The opinion of the court was delivered by: H. Kenneth Schroeder, Jr. United States Magistrate Judge
This matter was referred to the undersigned by the Hon. Richard J. Arcara, in accordance with 28 U.S.C. § 636(b), for all pretrial matters and to hear and report upon dispositive motions. Dkt. #28.
Plaintiff commenced this action pro se, pursuant to 28 U.S.C. § 2241, challenging his detention by the Department of Homeland Security, Bureau of Immigration and Custom Enforcement ("ICE"), since September 5, 2006. Dkt. #1.
Currently before the Court is petitioner's motion to expedite the Court's determination of his petition for writ of habeas corpus (Dkt. #14); motion to compel discovery (Dkt. #26); and motion for an extension of time to reply to respondents' supplemental opposition to his petition for writ of heabeas corpus until the motion to compel has been resolved. Dkt. #27. For the following reasons, the motion to expedite is denied; the motion to compel is denied; and the motion for an extension of time is granted.
By Decision and Order entered January 13, 2009, the Court determined that petitioner's continued detention was permissible because petitioner had obstructed efforts to effect his removal to Jamaica. 07-CV-138 at Dkt. #23. Specifically, the Court determined that petitioner has obstructed Respondent's attempts to effectuate his removal by directing the Consulate General of Jamaica not to issue travel documents to him and advising the Consulate General of Jamaica that he is not a citizen of Jamaica, causing Jamaica to investigate petitioner's nationality before deciding whether to issue travel documents for petitioner. Petitioner has repeatedly failed to cooperate with Respondent's requests to assist in obtaining travel documents and continues to reference fraudulent documents in support of his claim to United States citizenship, prompting Jamaica to advise Respondent that Jamaica will not issue a travel document until petitioner's identity is confirmed.
Dkt. #23, pp.11-12 (internal citations omitted). The Court of Appeals for the Second Circuit denied petitioner's motions for a certificate of appealability and in forma pauperis status and dismissed petitioner's appeal by Order entered April 13, 2009.
By letter dated December 21, 2009, the Deputy Consul General of Jamaica advised that
The Jamaican immigration authorities have now confirmed that a verification exercise has been completed in your case and that you have been confirmed as an American. They advise that you should remain in the United States of America and your relatives contacted to authenticate your claim to United States citizenship. Note was taken of the fact that the US Embassy in Jamaica "also investigated and found that the subject was indeed an American citizen, born Paul Milton Miles but changed his name because of his religion."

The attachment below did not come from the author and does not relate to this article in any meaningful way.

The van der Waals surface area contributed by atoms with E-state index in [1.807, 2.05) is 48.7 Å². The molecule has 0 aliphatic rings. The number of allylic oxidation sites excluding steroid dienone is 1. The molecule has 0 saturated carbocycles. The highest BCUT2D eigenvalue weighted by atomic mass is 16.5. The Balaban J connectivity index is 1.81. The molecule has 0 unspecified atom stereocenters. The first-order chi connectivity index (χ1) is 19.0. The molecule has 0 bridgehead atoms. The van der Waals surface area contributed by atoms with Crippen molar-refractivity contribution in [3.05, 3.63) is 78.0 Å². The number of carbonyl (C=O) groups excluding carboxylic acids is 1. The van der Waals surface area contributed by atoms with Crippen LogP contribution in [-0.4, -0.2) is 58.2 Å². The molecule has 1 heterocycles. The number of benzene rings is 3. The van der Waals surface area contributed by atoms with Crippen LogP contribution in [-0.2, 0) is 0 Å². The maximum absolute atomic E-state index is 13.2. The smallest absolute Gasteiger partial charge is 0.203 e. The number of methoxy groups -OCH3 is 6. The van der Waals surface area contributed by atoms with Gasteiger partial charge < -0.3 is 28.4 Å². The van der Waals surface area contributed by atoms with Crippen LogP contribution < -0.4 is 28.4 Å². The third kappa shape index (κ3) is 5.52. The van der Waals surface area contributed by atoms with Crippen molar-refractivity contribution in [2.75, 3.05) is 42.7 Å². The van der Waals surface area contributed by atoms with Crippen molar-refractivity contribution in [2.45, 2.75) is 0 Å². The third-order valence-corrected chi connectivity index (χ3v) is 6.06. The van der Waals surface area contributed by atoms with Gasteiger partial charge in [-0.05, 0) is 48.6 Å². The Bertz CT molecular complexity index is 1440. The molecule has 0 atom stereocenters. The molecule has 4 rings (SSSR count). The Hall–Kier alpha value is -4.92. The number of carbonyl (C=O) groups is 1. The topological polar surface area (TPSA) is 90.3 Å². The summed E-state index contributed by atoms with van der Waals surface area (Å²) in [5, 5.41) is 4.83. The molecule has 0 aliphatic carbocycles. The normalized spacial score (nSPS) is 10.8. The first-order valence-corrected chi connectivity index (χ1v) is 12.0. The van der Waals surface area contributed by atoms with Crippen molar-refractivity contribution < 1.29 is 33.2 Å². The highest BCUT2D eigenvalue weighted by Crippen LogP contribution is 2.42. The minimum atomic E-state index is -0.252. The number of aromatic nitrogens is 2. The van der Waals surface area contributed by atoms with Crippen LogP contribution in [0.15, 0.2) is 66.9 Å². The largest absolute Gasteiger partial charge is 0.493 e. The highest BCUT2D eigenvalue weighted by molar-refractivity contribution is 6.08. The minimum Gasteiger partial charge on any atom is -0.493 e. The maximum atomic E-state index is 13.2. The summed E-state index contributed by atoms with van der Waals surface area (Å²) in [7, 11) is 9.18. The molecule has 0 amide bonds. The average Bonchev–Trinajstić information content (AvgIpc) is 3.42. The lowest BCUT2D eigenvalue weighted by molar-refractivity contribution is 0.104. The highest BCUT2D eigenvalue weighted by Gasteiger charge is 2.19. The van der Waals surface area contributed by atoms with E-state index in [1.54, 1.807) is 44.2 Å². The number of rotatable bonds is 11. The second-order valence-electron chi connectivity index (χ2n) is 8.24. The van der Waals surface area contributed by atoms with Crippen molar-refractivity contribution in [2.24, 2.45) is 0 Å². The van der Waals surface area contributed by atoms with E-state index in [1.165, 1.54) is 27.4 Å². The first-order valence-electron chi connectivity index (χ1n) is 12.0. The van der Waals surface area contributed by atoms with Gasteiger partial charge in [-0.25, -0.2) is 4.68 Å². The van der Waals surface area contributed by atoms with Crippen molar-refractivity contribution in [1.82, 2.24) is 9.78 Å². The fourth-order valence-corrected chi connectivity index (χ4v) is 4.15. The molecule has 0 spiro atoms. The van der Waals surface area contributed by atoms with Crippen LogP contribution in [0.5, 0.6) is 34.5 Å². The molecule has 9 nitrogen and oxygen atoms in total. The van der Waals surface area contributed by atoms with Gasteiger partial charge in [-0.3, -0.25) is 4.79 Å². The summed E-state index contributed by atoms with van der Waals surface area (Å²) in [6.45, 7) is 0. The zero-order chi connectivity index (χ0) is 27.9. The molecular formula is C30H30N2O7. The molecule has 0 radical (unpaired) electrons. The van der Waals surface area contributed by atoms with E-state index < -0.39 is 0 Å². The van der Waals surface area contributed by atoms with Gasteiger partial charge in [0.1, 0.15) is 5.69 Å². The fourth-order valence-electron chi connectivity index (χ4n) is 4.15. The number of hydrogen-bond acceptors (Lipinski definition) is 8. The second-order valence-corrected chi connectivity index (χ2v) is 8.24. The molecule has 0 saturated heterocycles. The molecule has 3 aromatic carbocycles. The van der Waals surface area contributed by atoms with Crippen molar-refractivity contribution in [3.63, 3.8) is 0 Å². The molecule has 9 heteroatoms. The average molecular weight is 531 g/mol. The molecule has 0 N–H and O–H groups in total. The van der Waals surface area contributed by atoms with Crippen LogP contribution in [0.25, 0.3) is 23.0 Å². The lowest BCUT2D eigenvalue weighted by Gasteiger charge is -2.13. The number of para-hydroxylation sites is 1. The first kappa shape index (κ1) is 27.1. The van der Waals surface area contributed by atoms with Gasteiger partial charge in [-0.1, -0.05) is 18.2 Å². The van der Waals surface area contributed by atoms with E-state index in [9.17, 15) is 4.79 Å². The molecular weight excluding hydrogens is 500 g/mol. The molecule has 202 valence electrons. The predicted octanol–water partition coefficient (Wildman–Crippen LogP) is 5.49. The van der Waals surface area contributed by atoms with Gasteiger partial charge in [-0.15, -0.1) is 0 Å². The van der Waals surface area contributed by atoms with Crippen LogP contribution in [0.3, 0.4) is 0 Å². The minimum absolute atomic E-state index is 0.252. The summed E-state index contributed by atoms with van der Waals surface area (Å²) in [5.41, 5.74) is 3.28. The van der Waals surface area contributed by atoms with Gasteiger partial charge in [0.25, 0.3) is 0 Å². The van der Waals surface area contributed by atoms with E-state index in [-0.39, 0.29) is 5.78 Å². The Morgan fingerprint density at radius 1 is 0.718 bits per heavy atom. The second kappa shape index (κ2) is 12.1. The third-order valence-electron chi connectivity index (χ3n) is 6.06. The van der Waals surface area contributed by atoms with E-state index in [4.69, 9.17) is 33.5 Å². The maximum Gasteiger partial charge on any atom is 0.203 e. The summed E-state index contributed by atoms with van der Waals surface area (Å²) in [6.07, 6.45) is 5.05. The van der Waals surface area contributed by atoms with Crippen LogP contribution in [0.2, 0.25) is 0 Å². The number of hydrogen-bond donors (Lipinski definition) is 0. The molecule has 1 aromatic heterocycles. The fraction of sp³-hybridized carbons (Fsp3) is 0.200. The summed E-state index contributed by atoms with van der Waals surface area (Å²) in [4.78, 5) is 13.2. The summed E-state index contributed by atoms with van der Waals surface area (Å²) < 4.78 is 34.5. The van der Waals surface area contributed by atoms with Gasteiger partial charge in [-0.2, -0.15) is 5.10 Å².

It was observed that you were repatriated to the United States in February 2003 after you were provided with a United States passport by the US Embassy.
Dkt. #15, p.13 (emphasis in original).
Respondent argues that this decision is based upon petitioner's provision of false information to the Jamaican Consulate. Dkt. #18, ¶ 38. Specifically, Respondent argues that petitioner fraudulently assumed the identity of United States citizen Paul Milton Miles, who was born on August 31, 1964, in Brooklyn, New York following his admission into the United States as a nonimmigrant in 1982. Dkt. #18, ¶ 40. Subsequently, petitioner applied for and was issued a United States passport under the identity of Paul Milton Miles. Dkt. #18, ¶¶ 41-42. Thereafter, petitioner legally changed Paul Milton Miles' name to Junior Mohammed Ricketts. Dkt. #18, ¶ 43. The United States Department of State amended the passport to reflect the name change on August 23, 1984. Dkt. #18, ¶ 44.
In November of 1990, petitioner began employment as an eligibility specialist with the New York City Human Resources Administration. Dkt. #18, ¶ 45. An Office of Inspector General investigation conducted by the New York City Human Resources Administration discovered that petitioner had changed post office box addresses assigned to homeless clients in the W elfare Management System database to his own address so that he received the checks issued to clients, and that petitioner had also deposited checks intended for AIDS patients into his own bank account. Dkt. #18, ¶ 46. The investigation determined that petitioner had embezzed $111,052.38 between December 1990 and June 1992. Dkt. #18, ¶ 47.
On October 16, 1992, the Office of Inspector General executed a federal search warrant at petitioner's residence and discovered Jamaican passport number 565227 issued June 24, 1983 by the Jamaican Consulate in New York in the name of Junior Nathaniel Ricketts, bearing petitioner's photo, and noting that Junior Nathaniel Ricketts previously traveled on a Jamaican Passport No. 114877. Dkt. #18, ¶ 49. Jamaican Passport No. ...